The GI diet is based on how rapidly a particular carbohydrate (carb) turns into sugar. The GI says nothing about how much of that carbohydrate is in a serving of a particular food, and this is where the GL diet comes in.
GL stands for Glycemic Load. GL is a measurement that determines the impact of carbohydrate consumption. It is a ranking system for carbohydrate content in food portions based on their glycemic index (GI) and the portion size.
According to studies, if you follow a low GL diet for a short period of time (1-4 months) it will result in more weight loss or fat loss than if you would follow a high GL diet. The results of short-term studies show appetite regulation and weight loss. There need to be more studies on long-term GL diets, because there has not yet been found any real relevance to weight loss during a longer period of time.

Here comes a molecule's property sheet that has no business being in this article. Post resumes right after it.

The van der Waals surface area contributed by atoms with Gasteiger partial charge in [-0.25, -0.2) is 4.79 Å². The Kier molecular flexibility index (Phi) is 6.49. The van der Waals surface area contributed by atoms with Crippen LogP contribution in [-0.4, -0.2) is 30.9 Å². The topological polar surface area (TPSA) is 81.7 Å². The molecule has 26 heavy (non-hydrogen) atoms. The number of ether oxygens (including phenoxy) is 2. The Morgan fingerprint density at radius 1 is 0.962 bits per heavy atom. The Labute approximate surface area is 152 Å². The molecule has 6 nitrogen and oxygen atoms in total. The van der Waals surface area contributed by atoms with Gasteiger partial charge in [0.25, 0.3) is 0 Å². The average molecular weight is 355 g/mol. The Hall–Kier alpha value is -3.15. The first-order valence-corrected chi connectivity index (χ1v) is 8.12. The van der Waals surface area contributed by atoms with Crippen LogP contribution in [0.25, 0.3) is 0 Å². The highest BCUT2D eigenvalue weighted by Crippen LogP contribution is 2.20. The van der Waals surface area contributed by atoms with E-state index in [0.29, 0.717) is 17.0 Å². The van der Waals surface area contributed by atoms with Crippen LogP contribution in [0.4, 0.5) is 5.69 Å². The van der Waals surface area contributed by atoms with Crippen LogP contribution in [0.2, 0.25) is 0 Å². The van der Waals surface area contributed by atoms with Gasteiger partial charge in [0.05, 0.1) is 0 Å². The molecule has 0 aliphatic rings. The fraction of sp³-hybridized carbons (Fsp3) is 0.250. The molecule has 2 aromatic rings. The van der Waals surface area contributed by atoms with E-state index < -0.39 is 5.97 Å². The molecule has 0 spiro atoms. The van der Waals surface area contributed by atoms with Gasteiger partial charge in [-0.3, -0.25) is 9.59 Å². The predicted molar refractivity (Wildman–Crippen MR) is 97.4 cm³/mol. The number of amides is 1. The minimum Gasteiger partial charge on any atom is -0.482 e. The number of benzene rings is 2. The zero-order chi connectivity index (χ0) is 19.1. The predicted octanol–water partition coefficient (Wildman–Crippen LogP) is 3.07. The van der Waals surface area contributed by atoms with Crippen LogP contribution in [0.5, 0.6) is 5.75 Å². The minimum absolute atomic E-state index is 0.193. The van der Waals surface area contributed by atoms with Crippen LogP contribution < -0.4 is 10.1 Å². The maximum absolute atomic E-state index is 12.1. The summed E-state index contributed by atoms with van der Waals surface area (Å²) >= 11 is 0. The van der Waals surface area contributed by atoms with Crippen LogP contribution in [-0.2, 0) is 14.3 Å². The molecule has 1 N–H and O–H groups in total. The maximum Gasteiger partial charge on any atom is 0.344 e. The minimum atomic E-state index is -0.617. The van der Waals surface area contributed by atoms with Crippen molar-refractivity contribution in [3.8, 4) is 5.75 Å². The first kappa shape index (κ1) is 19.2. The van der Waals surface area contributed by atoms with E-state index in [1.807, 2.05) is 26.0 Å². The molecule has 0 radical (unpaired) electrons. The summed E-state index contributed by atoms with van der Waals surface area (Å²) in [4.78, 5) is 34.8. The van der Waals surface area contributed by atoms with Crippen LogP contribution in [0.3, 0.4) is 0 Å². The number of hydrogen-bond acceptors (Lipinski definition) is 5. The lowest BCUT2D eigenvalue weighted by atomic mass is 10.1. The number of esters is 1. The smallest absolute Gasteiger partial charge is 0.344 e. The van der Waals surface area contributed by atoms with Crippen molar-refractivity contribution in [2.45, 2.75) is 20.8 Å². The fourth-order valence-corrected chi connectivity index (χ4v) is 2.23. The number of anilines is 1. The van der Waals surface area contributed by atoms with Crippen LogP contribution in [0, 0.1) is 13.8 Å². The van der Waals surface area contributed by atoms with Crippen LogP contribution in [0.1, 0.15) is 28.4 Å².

If high GI food is consumed in small quantities, it will have the same effect on blood sugar as if you would eat larger quantities of food with a low GI. If you multiply the amount of carbohydrates in a food serving by the GI it will give you an idea of how much effect an actual portion of food has on blood sugar level.
Foods with low GL almost always have a low GI. Foods with a high GL range from very low to very high GI.
Example: A watermelon has a high GI, but since it contains a lot of water the GL is fairly low. The watermelon’s GI is about 72. One serving of 120 grams watermelon contains 6 grams carbohydrates.